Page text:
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Re: [ontolog-forum] formal systems, common logic and lbase

To: "[ontolog-forum]" <ontolog-forum@xxxxxxxxxxxxxxxx>
From: Christopher Menzel <cmenzel@xxxxxxxx>
Date: Sun, 25 Nov 2007 19:44:07 -0600
Message-id: <C875E134-958F-487E-9F69-C0E86EF89E67@xxxxxxxx>
On Nov 25, 2007, at 6:10 PM, rick@xxxxxxxxxxxxxx wrote:
> ...
>>> Seems to me that efforts like http://cl.tamu.edu/Common Logic and 
>>>  would either have to a) be defined within this type of an open  
>>> ended system, let's say as the natural language description of the  
>>> constraints to which the axioms that make up the theory of such a  
>>> system would adhere; or b) evolve into an open ended system that  
>>> exhibits characteristics of transformation across languages,  
>>> logics, models and theories.
>> No, neither. Common logic is simply a modernized Net-savvy  
>> restatement of first-order logic, in an attempt to get past the  
>> interoperability problems arising from the huge variety of surface  
>> notations in use.
> But Feferman's talking about openness of language and you're saying  
> surface notation. What's the difference?    (01)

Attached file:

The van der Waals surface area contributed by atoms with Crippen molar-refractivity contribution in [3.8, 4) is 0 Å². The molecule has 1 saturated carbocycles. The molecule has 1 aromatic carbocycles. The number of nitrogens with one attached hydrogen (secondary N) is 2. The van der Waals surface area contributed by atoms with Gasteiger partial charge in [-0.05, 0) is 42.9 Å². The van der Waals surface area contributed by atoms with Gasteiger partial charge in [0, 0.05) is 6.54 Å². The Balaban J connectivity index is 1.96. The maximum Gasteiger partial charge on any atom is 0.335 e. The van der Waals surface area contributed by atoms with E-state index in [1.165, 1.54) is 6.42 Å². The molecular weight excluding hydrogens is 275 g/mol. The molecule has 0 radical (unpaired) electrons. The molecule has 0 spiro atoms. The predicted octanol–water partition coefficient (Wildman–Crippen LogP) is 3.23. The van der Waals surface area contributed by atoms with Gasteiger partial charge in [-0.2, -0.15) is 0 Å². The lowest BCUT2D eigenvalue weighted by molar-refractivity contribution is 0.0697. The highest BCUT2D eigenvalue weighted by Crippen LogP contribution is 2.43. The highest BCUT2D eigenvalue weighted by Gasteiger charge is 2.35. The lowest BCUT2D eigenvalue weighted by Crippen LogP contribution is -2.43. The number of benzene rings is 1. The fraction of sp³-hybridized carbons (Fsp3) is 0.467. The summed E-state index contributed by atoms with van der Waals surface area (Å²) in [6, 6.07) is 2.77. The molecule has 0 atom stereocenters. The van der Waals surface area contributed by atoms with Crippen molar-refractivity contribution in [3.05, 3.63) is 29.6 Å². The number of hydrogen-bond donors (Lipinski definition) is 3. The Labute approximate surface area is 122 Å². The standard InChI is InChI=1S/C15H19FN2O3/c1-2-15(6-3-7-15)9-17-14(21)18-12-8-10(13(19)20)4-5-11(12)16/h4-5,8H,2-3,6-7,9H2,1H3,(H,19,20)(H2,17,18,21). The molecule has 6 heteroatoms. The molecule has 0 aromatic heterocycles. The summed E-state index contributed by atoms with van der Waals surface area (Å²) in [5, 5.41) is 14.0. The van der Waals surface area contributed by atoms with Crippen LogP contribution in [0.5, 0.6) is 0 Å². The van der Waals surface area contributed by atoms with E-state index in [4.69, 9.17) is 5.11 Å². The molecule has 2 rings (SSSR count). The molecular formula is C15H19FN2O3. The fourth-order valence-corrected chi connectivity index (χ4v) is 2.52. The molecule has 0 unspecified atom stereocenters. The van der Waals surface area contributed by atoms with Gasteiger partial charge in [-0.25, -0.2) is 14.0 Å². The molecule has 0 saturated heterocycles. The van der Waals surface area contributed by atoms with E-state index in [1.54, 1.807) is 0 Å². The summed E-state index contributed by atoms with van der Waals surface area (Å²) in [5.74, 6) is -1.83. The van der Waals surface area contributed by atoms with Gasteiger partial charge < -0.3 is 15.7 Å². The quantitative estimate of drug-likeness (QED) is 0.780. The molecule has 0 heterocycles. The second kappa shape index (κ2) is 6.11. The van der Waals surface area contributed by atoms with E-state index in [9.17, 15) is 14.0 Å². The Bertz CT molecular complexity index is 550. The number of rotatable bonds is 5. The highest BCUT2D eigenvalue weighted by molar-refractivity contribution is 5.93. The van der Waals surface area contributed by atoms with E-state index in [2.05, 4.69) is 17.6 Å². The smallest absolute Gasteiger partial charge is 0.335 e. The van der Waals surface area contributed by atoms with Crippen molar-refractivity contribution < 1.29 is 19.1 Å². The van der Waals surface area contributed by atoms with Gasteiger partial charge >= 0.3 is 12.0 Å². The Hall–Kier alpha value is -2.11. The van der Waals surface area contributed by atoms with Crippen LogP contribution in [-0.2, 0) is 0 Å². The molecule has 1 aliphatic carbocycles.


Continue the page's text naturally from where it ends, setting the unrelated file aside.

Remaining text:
I have no idea what Feferman was talking about, but whatever it was, I  
am quite certain it is irrelevant to CL. CL, as Pat indicates, is an  
answer to a problem -- the difficulty of getting knowledge bases that  
use different notations for (perhaps some fragment of) first-order  
logic to interoperate.  It's an engineering solution to a practical  
problem.  That's it.  There are some cool features to CL, but the idea  
is Not That Deep.    (02)

> I've lumped in non-monotonicity, model theories and axiomatic  
> semantics.    (03)

Into what?  And what does it even mean to say you've lumped together  
(a) a formal property of certain logics (b) all mathematical theories  
of meaning and (c) formal axiomatizations of specific semantic theories?    (04)

>> LBase is (was,better, as it seems to have been widely ignored) an  
>> earlier attempt to do this for the W3C family of semantic web  
>> languages. Goedel's incompleteness result, which gave such a shock  
>> to foundations of mathematics, has no relevance to the completeness  
>> of first-order logic (which was also first proved by Goedel, by the  
>> way.)
> Interesting, thanks for the info, anything you could refer me to so  
> I can read up on this ?    (05)

On LBase as a precursor to Common Logic?  On the incompleteness  
(better, perhaps, incompleteability) of arithmetic?  On the  
completeness of first-order logic?    (06)

-chris    (07)

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